The Maharashtra Food and Drug Administration (FDA) has recommended that 35 patients should receive compensation in the Johnson and Johnson hip implant case after careful scrutiny of the 68 applications received from across Maharashtra over the past six months.
In 2010, the pharmaceutical giant had globally recalled articular surface replacement (ASR) implants after noticing an adverse reaction in patients who underwent hip implant surgery. Among the most common adverse reaction was cobalt and chromium leaching from the metal implant into the bloodstream.
The Central government began the process of calculating compensation for patients after finding the faulty implant had adversely affected thousands in 2018. The move came after much delay – in 2013 Johnson & Johnson was directed to pay compensation of $2.5 billion (Rs 2,500,000,000) to around 8,000 US citizens who had sued the company for faulty implants.
A report by Maharashtra FDA, which registered an FIR against the company in March 2013, shows J&J called for a recall late in India in 2010. Till then, DePuy Medical Private Limited, its subsidiary, had imported 15,829 implants in the country.
In India, 4,700 patients underwent the hip implant surgery between 2006 and 2010. By 2010, when a recall was announced, only 1,295 medical devices were sent back.
In 2013, a Maharashtra FDA report stated that 68 patients had high ESR (erythrocyte sedimentation rate) value, which indicated poisoning due to the faulty implant. The report also stated that the ASR implants led to cobalt and chromium ions leaching in the body, leading to muscular toxicity and pain in addition to affecting mobility.
Even as Maharashtra has begun the painstaking effort of reaching out to all the affected persons, patients claim the process is tedious.
Dr Nilesh Shah (58), who underwent the first hip implant surgery in 2005, second implant in 2007 and revision surgery in 2016, said the side effects worsened since his revision surgery. “My body is tilted towards one side. I played table tennis regularly. Now, I require special shoes to play the sport,” Shah said. He added that while J&J offered to pay for those who required revision surgery, the pharma giant has refused compensation to those who have still not required revision surgery.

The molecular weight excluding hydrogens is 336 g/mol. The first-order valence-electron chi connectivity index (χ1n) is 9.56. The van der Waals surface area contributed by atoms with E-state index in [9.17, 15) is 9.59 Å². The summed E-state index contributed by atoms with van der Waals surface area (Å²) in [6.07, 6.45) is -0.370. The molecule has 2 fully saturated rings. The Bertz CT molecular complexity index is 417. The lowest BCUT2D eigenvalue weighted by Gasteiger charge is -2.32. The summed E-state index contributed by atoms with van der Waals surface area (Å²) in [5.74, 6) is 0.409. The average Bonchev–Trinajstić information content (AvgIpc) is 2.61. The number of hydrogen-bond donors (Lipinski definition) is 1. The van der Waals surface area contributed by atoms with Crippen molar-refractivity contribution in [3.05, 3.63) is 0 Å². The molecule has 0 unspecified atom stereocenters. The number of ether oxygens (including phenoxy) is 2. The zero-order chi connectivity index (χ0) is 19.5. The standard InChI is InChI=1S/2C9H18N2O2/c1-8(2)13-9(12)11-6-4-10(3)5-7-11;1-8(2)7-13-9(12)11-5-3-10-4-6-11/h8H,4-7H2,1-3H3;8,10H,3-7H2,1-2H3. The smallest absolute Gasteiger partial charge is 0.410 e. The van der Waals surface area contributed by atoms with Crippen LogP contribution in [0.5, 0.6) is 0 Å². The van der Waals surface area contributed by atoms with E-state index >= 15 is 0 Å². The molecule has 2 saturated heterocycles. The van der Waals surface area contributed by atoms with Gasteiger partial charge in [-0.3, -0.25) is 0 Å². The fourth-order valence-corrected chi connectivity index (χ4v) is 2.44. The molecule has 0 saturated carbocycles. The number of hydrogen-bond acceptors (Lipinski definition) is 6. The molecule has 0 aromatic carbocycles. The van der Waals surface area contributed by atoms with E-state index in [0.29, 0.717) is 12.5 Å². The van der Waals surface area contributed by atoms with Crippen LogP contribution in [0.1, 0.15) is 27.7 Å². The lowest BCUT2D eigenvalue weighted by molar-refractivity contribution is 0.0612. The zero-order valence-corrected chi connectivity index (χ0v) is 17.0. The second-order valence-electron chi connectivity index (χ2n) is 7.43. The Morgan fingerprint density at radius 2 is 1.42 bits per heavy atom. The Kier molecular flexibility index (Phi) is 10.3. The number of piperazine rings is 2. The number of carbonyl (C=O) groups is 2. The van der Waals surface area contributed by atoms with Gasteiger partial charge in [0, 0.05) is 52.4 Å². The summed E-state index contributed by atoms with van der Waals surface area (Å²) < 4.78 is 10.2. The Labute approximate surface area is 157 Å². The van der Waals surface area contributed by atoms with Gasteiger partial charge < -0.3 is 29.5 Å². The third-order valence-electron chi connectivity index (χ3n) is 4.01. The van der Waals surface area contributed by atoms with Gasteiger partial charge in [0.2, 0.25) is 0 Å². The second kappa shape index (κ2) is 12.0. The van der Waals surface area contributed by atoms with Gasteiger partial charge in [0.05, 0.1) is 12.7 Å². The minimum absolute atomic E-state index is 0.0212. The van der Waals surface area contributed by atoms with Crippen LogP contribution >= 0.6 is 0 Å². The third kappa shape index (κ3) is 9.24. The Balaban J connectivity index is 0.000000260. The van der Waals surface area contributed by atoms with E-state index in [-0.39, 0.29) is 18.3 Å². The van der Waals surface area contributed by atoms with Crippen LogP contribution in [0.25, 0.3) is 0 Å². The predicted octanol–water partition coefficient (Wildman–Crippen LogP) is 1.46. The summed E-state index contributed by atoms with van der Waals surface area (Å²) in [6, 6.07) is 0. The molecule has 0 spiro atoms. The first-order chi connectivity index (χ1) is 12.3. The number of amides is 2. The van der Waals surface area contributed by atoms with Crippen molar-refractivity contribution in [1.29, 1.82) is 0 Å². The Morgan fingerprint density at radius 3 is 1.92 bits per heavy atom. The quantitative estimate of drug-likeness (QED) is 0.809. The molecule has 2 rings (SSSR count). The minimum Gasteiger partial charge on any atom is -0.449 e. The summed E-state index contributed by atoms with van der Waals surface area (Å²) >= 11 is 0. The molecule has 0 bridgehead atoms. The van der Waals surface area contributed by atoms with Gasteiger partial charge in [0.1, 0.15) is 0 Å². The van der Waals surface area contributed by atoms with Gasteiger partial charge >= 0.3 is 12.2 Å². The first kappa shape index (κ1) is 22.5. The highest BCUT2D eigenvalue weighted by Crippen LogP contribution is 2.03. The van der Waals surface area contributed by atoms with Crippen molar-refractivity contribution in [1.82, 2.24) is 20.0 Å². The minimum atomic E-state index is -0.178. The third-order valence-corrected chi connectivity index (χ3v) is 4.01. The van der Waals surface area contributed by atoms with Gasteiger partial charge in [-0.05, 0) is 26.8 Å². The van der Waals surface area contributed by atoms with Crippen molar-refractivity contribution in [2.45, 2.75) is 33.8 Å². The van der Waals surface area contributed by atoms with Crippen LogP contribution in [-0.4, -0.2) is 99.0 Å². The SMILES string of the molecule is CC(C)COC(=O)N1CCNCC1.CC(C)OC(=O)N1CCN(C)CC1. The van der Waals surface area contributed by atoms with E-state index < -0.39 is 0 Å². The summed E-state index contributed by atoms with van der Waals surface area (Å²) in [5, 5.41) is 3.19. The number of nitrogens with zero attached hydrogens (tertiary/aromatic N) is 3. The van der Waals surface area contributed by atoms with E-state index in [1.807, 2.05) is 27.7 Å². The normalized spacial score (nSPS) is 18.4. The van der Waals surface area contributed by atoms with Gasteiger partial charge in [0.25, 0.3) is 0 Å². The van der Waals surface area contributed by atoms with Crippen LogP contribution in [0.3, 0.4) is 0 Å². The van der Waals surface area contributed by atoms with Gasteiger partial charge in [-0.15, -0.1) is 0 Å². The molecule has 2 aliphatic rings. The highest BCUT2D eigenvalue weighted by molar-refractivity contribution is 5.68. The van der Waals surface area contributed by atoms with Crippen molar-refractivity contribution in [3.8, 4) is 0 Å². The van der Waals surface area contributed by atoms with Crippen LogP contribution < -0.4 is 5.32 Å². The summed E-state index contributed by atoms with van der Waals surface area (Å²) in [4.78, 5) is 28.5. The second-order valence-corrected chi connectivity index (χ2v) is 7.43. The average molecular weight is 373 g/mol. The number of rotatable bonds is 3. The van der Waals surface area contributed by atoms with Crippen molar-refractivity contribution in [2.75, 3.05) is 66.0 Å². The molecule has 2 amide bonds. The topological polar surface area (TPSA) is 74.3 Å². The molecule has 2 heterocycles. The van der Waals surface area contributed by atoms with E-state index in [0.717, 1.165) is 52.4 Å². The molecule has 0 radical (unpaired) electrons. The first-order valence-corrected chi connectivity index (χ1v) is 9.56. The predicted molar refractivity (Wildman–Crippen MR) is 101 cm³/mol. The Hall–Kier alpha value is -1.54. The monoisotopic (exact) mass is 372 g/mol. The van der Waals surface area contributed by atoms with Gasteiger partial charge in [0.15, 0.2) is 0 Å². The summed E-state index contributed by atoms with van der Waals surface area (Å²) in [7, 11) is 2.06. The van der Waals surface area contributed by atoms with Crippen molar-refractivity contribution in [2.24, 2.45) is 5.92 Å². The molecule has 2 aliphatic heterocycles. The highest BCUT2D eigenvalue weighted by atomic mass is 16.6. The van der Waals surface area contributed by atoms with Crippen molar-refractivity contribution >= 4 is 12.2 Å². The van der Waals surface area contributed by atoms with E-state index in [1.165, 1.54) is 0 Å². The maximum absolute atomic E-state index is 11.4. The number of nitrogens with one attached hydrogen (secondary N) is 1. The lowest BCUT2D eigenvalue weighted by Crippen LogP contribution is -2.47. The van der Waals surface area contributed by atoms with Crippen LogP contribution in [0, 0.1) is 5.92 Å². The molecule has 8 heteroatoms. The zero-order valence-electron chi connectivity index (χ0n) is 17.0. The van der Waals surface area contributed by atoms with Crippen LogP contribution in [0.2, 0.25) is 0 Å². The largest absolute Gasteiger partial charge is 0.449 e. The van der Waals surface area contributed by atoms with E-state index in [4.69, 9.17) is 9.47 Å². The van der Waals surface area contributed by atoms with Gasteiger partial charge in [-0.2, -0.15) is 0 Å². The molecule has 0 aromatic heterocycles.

“Even for revision surgery, they are paying only Rs 25 lakh,” he said.
In 2017, Shah had sent a legal notice to J&J. “In India, the process is tedious. Tests showed cobalt and chromium levels are 10-15 times higher than the normal level in my body,” he said.
Another doctor, Suresh Shah, had undergone ASR hip implant in 2006 but has not required revision surgery so far. J&J has not paid any compensation to him. “The cobalt and chromium leaching in the bloodstream can affect the brain and kidney. In my body it is 5-9 times higher than the normal level,” he said.
Maharashtra officials said the 68 applications it received were scrutinised by a five-member committee, including three doctors from JJ hospital. “Those (applications that have been) rejected have not undergone ASR implants,” FDA drug inspector Mahesh Deshpande said. Several, Deshpande added, have died while waiting for compensation.
FDA Commissioner Pallavi Darade said the FDA will continue the process of inviting applications and forward them to the Central government. “We have given newspaper advertisement asking ASR hip implant patients to submit their medical reports,” she said.
Officials said the compensation will be based on the level of deformity caused by the implant. It may range between Rs 30 lakh to Rs 1.22 crore. Several have alleged locomotive disability and hearing problem.